IN 2009, A not-so-little film by the name of The Blind Side took the world by storm. According to IMDb, it tells the true story of Michael Oher, “a homeless and traumatised boy who became an All-American football player and first-round NFL draft pick with the help of a caring woman [Leigh Anne Tuohy] and her family”. From a budget of USD$29 million, it made USD$309.2 million at the box office and won widespread critical acclaim, earning a Best Picture nomination at the Oscars, and winning leading lady Sandra Bullock an Oscar, Golden Globe, Critics’ Choice Award and SAG Award.
Despite its success, the film has long been plagued with controversy: Many have criticised its portrayal of its main subject, Michael Oher, as one steeped in negative racial stereotypes; and the general ‘white saviour’ narrative it touts. And now, the film has been steeped in even deeper controversy as Oher has alleged that behind the heartwarming tale is a real story of deceit and manipulation that scammed him out of millions of dollars. Oher is suing the Tuohy family for not adopting him, as was portrayed in the film, but for deceiving him into making them his conservators without his full understanding.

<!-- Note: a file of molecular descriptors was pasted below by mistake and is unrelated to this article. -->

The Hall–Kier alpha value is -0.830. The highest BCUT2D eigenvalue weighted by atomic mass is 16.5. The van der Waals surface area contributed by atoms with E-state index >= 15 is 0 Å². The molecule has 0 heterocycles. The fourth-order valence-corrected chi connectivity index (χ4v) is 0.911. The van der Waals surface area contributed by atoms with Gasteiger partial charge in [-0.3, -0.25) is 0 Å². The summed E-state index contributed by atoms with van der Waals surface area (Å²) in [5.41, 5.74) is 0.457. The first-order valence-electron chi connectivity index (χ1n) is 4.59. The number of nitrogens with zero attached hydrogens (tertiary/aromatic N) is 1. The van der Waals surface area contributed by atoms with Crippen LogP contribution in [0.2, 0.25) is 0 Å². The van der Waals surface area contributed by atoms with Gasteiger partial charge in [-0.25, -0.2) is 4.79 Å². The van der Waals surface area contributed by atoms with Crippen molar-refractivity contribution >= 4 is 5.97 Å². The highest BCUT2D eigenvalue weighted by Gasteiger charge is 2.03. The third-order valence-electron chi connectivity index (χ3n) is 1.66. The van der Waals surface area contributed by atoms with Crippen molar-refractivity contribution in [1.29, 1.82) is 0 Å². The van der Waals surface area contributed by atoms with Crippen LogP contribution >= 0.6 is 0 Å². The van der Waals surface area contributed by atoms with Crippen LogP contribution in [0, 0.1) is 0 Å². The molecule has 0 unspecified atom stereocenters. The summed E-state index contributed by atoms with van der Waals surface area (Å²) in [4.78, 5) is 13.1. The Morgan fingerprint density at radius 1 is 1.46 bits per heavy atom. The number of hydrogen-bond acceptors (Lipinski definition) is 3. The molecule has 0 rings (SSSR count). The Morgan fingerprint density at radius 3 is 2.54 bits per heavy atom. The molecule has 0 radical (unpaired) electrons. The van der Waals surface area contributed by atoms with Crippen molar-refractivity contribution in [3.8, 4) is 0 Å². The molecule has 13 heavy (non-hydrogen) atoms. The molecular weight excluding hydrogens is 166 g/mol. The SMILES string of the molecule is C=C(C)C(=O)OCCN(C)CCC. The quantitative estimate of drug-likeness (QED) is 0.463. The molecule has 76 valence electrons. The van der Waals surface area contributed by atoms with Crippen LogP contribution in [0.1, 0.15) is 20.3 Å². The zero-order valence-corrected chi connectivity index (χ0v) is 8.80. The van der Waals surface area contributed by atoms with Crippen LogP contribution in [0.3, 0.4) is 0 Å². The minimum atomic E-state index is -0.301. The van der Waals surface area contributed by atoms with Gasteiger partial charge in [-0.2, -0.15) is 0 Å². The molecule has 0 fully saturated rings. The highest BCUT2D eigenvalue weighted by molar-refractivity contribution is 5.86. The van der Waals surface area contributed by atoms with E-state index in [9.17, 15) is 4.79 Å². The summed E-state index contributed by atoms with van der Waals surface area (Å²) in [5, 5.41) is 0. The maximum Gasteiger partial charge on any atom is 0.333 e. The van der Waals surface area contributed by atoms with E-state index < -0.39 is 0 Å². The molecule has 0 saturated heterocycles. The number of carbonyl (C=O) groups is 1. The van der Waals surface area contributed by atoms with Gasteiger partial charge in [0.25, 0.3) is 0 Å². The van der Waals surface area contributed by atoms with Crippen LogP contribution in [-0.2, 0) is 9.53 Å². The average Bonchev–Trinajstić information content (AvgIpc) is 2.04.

Read on for everything we know so far.
Why is Michael Oher suing the Tuohy family?
On Monday August 14, 2023, Michael Oher filed a 14-page petition in probate court, alleging that the Tuohys lied to him about adopting him into their family. He alleges that the family—and in particular, Leigh Anne and Sean Tuohy—never did officially adopt him, instead tricking him into a conservatorship when he was 18.